(Includes information about published reports of federal raids at Colonial Bankshares locations.)JUPITER, Fla. ( TheStreet) --One of the costliest bank failures over the past two years looms and another large institution sits on the brink after two holding companies made dire announcements following Friday's market close. Corus Bankshares ( CORS) on Friday filed a preliminary earnings report announcing that main subsidiary Corus Bank NA was technically insolvent, with core capital of negative $157 million. Federal agents from several agencies on Monday raided the Orlando, Fla., offices of Colonial BancGroup ( CNB), according to published reports. The raid comes just three days after company on Friday expressed "substantial doubt" about its ability to "continue as a going concern" in its second-quarter earnings release. Both holding companies have been exploring strategic opportunities to be acquired, raise capital or sell substantial assets, to no avail. In the current environment, potential acquirers, including bank holding companies and private equity investors, are insisting on government assistance as part of any deal to acquire substantial amounts of distressed loans. The Federal Deposit Insurance Corp. is only willing to share in losses on failed institutions.
With loan quality continuing to plummet, Corus finally eliminated its dividend on common shares in May 2008. After reporting in early February that its nonperforming assets had increased to $1.9 billion or 23% of total assets, Corus said that while it was still well-capitalized under ordinary regulatory capital guidelines as of Dec. 31, its capital requirements were likely to be increased by regulators. Sure enough, the company entered into an agreement with the OCC on Feb., 18 to achieve and maintain a Tier 1 leverage ratio of at least 9% by June 18. Corus Bank's Tier 1 leverage ratio stood at a negative 2.1% as of June 30. While the preliminary second-quarter report didn't contain information on credit quality, nonperforming assets comprised 33% of total assets as of March 31, and the bank could had so many problem loans that its net interest income (income from loans and investments less the cost of funds) was negative for the first quarter. The failure of Corus Bank would likely be very costly for the FDIC, since the bank had $3.7 billion in loans as of June 30, most of which were nonaccrual condominium and commercial real estate loans. The costliest failure during the 2008-2009 banking crisis so far was IndyMac Bank, which failed in July 2008, with an estimated cost to the FDIC's insurance fund of $10.7 billion. The second most costly was BankUnited, which failed May 21, costing the FDIC an estimated $4.9 billion. The largest bank or thrift failure was Washington Mutual, which failed last September but cost the FDIC nothing, since JPMorgan Chase ( JPM) acquired all of the thrift's deposits, branches and most other assets, with no loss-sharing agreement with the government.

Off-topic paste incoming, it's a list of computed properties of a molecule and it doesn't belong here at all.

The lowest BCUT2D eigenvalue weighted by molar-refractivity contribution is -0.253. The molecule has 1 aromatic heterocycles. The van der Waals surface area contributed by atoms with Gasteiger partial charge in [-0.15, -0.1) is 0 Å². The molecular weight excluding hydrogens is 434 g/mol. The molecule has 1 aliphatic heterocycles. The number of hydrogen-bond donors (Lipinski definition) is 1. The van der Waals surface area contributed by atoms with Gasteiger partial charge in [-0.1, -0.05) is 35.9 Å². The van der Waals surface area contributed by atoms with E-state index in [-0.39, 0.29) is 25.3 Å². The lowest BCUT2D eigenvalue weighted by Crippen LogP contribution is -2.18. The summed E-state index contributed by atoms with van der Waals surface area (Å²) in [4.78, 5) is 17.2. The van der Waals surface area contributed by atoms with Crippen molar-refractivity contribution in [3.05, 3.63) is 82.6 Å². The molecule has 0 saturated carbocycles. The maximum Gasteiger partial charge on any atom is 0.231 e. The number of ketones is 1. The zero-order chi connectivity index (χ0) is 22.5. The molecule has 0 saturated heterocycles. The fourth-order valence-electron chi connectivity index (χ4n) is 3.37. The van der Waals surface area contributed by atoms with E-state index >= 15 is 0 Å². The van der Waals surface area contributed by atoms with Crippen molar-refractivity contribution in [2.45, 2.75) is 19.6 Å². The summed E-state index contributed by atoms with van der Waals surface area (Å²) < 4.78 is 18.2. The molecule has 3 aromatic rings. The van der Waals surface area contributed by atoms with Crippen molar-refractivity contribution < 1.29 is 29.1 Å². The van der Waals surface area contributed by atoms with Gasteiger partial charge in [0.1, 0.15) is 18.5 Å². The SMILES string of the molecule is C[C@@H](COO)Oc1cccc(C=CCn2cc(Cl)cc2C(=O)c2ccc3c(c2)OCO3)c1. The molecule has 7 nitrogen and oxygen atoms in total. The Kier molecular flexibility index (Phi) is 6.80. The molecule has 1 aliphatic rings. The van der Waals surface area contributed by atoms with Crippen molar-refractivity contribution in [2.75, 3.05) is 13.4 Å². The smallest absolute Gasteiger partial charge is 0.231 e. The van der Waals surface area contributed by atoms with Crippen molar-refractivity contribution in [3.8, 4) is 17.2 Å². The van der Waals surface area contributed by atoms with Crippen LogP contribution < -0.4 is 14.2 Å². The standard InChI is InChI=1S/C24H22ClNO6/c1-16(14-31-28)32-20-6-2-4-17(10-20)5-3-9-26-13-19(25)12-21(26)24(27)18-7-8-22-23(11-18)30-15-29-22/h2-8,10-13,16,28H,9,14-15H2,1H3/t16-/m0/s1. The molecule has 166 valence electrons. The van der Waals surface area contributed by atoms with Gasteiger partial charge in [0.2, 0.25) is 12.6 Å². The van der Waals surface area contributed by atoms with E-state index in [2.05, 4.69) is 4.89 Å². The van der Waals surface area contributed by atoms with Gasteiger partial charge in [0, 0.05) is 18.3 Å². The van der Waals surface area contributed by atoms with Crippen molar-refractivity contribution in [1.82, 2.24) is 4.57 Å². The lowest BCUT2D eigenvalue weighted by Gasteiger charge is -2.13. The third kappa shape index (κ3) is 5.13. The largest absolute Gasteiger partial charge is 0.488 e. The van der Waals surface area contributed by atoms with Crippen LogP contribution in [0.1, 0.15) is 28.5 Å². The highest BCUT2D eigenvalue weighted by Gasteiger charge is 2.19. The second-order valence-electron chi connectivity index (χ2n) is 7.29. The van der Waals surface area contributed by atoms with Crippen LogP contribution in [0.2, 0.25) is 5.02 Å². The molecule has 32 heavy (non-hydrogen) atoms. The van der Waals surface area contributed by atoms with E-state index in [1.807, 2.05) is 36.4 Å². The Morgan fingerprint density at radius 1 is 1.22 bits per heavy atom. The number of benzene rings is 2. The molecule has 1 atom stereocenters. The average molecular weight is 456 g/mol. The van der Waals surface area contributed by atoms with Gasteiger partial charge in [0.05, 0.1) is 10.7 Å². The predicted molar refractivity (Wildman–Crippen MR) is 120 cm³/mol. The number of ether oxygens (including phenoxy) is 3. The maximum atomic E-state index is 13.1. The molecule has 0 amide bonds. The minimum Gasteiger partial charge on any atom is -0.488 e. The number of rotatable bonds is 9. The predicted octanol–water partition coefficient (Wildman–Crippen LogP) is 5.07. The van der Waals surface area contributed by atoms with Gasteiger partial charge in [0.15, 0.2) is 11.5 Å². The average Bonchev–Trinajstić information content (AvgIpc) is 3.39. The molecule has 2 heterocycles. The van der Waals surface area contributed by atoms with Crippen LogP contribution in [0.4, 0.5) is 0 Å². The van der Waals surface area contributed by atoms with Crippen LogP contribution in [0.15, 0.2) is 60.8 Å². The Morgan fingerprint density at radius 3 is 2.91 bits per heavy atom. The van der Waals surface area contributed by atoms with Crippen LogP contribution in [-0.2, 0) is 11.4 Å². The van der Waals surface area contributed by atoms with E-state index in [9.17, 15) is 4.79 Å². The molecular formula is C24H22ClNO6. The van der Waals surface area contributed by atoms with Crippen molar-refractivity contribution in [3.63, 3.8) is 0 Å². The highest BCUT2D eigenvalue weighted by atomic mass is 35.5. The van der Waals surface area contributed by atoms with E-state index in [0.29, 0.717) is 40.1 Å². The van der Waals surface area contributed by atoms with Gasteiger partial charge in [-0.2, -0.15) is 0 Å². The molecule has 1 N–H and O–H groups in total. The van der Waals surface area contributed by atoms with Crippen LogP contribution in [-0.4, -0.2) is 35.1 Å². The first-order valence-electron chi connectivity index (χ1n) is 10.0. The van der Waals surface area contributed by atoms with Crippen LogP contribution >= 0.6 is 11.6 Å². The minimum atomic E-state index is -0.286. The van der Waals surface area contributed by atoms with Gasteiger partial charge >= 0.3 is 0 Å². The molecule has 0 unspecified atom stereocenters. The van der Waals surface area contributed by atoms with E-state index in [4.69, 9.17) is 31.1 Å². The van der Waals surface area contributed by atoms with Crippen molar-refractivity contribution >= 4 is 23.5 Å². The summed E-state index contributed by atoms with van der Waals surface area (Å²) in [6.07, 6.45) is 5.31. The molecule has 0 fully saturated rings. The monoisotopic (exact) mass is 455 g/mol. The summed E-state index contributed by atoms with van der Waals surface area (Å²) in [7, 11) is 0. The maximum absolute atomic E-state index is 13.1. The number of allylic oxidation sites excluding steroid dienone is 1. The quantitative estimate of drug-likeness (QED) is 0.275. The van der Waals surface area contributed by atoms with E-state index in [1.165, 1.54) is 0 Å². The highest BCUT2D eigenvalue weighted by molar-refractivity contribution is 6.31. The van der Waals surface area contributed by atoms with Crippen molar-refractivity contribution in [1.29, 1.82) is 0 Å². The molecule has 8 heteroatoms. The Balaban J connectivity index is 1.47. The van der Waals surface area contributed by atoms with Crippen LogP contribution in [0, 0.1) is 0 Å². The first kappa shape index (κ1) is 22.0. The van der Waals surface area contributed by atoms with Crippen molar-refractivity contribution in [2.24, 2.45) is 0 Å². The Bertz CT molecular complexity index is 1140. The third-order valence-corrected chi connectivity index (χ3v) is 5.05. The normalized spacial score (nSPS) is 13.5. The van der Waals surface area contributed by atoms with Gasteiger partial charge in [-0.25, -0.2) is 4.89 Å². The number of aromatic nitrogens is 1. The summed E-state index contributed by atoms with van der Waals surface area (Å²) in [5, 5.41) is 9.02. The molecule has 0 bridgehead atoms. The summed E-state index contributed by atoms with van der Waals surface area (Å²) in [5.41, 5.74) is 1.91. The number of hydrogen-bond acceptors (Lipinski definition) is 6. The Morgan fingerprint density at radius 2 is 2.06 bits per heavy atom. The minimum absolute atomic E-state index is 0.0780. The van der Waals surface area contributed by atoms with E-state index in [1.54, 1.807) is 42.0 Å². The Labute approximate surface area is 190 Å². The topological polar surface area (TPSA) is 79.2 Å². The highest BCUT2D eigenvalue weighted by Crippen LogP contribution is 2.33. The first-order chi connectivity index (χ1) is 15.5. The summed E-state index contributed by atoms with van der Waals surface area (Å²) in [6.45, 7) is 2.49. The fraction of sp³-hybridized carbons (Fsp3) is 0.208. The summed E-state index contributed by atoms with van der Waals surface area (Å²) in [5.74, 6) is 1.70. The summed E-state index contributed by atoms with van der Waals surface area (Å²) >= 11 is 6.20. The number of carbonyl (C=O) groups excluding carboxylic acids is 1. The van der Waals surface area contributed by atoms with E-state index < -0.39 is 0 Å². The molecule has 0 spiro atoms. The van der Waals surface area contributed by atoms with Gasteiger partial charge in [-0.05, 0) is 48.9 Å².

Since the agreement came right at the deadline for the company to raise capital under its regulatory agreement, there were several breathlessly positive headlines suggesting that Colonial had actually gotten the money, while TheStreet.com expressed doubt. Colonial remained positive about its prospects for raising capital in a May 22 press release, saying that the "due diligence contingency under the stock purchase agreement dated March 31, 2009 has been satisfied." The company never got the money and announced Friday that the agreement with Taylor, Bean & Whitaker was terminated. Colonial BancGroup's nonperforming assets comprised 6.54% of total assets as of June 30. The company's net charge-offs (actual loan losses) for the second quarter totaled $244 million or an annualized 7.02% of average loans. This is a fast pace for charge-offs. In comparison, the company's ratio of loan loss reserves to total loans was 3.69% as of June 30, meaning that unless loan charge-off activity slows down considerably, Colonial will need to set aside large amounts for loan loss reserves over coming quarters to keep up with the charge-offs, leading to more net losses. -- Written by Philip van Doorn in Jupiter, Fla..